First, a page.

Ricky M Bates
Seed may be a fundamental agriculture input and access to locally adapted, quality seed is an important component of sustainable crop production. In much of the developing world, informal seed systems, like farmer-to-farmer exchanges and farmer self-saved seed, are critical components of resource poor farming systems. Indeed, planted seed from this informal system comprise the bulk of planted acreage in many regions of the planet . This local seed production and distribution facilitates maintenance of crop biodiversity by preserving in situ locally adapted varieties and by broadening the genetic base of production with multiple varieties adapted to specific production systems and micro-climates. These informal seed systems are also critical for seed and food security during periods of instability or natural disaster, including changing environmental conditions. A rich diversity of underutilized species functions within informal seed systems in Southeast Asia and represents a valuable resource for the development and improvement of crop species. Current efforts to conserve, improve and disseminate indigenous species are failing or insufficient. To optimize these informal seed systems, research has been conducted to better understand their germplasm characteristics, distribution pathways and gatekeepers and to improve local stakeholder access to seed information and value chains.
In 2011, the number of hungry people in the world surpassed one billion for the first time (Food and Agriculture Organization of the United Nations [FAO], 2011). Disasters such as the famine in the Horn of Africa and a mega-typhoon scything through the Philippines, in conjunction with rapidly rising food prices worldwide, have further reduced food security for millions of people. Despite a declining trend in the proportion of hungry people in the world in the last 30 years of the 20th century, since 2004 there has been a reversal of this trend (FAO, 2011). With the world’s population forecast to rise to 9 billion by 2050, Malthusian speculation has once again emerged with concerns that the number of hungry and malnourished people will continue to rise and outpace food production increases, resulting in a food insecure world. Food security was first defined at the 1974 World Food Summit as “availability at all times of adequate world food supplies of basic foodstuffs to sustain a steady expansion of food consumption and to offset fluctuations in production and prices” (United Nations, 2003, “Official concepts of food security,” para. 2), reflecting the main supply-side concerns at the time in the context of repeated famines, hunger, and food crises around the world. Since then, the concept has been re-defined numerous times, and generally accepted definitions of food security have adopted a threefold axis of availability, accessibility, and utilization of food (FAO, 2008). More recently, concerns about the stability of the food system and its relation to the environment have also been incorporated. Food security concerns rose rapidly to the forefront of the global agenda beginning with the food price crisis of 2007–2008. Food riots from Haiti to Mozambique brought the realization that the world hunger problem had not yet been solved. At the 2009 L’Aquila summit, the G8 nations acknowledged the need to tackle food insecurity head on, and pledged $22bn to set up the Global Agriculture and Food Security Program (GAFSP), administered jointly by the World Bank, International Monetary Fund, and G8 governments (United States Treasury, 2011). Renewed emphasis thus is now being placed on addressing food security at its roots — in regions and locales where undernourishment is king and many households live daily on the edge. Arguably the most important focus of present-day food security concerns is resource-poor smallholder farmers in developing or emerging economies. The vast majority of the world’s one billion undernourished people resides in Asia or sub- Saharan Africa and depends daily on small farm output for their livelihood and/or their food. This farm output is dependent upon many inputs, of which seed is one of the most critical. Without available or accessible seed, many households in developing nations are exposed to the potential of becoming food insecure. The informal seed system contrasts with the formal seed system, which involves governmental, institutional, or private control of the whole gamut of seed activities, including but not limited to breeding, multiplication, processing, and storage. Such formal systems are typically vertically organized with specific structures in place for production and distribution of seed and operate on generally strict and similar principles across the globe (Almekinders, Louwaars & de Bruijn, 1994). These formal systems are the source of modern varieties and certified seed (Sperling & McGuire, 2010), usually developed through modern breeding technologies and often tested on research farms. Research and extension projects to conserve and promote neglected and underutilized species within these informal seed systems have resulted in: (1) surveys of key indigenous crops and collection of local crop knowledge, (2) training and development of regional community-based seed banking enterprises, (3) seed quality conferences including seed exchange activities and (4) improved human and institutional capacity, strategically focused on entrepreneurial women.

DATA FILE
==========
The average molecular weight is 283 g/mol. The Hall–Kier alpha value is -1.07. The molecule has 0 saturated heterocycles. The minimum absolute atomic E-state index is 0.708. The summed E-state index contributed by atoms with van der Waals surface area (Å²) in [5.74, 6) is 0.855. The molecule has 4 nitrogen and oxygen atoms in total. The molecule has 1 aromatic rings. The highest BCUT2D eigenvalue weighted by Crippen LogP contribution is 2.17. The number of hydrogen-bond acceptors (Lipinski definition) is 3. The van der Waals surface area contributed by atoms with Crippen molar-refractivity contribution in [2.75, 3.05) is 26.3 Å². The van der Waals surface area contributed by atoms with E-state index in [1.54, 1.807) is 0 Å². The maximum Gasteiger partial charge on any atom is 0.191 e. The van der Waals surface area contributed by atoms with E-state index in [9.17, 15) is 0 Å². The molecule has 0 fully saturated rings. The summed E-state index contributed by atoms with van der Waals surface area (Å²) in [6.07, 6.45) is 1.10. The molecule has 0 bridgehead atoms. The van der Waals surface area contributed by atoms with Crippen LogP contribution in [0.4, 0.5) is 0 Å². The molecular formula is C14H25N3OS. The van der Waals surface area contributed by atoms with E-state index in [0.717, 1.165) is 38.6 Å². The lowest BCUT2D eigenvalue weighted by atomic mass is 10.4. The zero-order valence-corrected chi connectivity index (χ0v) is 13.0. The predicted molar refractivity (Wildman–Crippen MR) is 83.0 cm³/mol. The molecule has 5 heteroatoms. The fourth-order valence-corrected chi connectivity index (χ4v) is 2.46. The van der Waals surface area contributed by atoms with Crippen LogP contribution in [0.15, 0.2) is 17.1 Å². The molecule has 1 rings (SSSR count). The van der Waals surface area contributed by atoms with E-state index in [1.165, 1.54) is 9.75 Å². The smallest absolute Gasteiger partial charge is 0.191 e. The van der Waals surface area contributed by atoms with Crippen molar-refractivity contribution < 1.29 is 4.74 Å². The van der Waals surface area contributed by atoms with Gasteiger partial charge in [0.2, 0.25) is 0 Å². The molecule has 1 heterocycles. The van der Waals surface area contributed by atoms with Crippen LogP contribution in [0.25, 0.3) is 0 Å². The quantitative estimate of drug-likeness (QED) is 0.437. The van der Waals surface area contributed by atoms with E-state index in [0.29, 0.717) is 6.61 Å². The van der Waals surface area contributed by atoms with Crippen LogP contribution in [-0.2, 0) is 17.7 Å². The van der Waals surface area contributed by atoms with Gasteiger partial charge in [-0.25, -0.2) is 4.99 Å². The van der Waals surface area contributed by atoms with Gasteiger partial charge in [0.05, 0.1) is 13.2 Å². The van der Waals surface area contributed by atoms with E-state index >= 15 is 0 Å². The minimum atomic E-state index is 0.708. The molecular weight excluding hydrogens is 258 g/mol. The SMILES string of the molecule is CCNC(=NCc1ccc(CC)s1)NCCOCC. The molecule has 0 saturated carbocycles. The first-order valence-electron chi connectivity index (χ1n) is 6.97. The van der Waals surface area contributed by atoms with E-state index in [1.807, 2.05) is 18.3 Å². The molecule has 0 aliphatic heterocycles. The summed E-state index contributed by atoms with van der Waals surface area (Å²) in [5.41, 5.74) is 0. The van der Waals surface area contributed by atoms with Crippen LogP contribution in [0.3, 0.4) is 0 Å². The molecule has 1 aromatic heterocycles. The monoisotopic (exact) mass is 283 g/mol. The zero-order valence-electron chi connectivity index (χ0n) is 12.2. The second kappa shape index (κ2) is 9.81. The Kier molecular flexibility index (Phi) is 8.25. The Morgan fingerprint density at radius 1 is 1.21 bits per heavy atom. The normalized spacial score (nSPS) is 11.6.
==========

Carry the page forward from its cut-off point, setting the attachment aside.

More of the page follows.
Share this article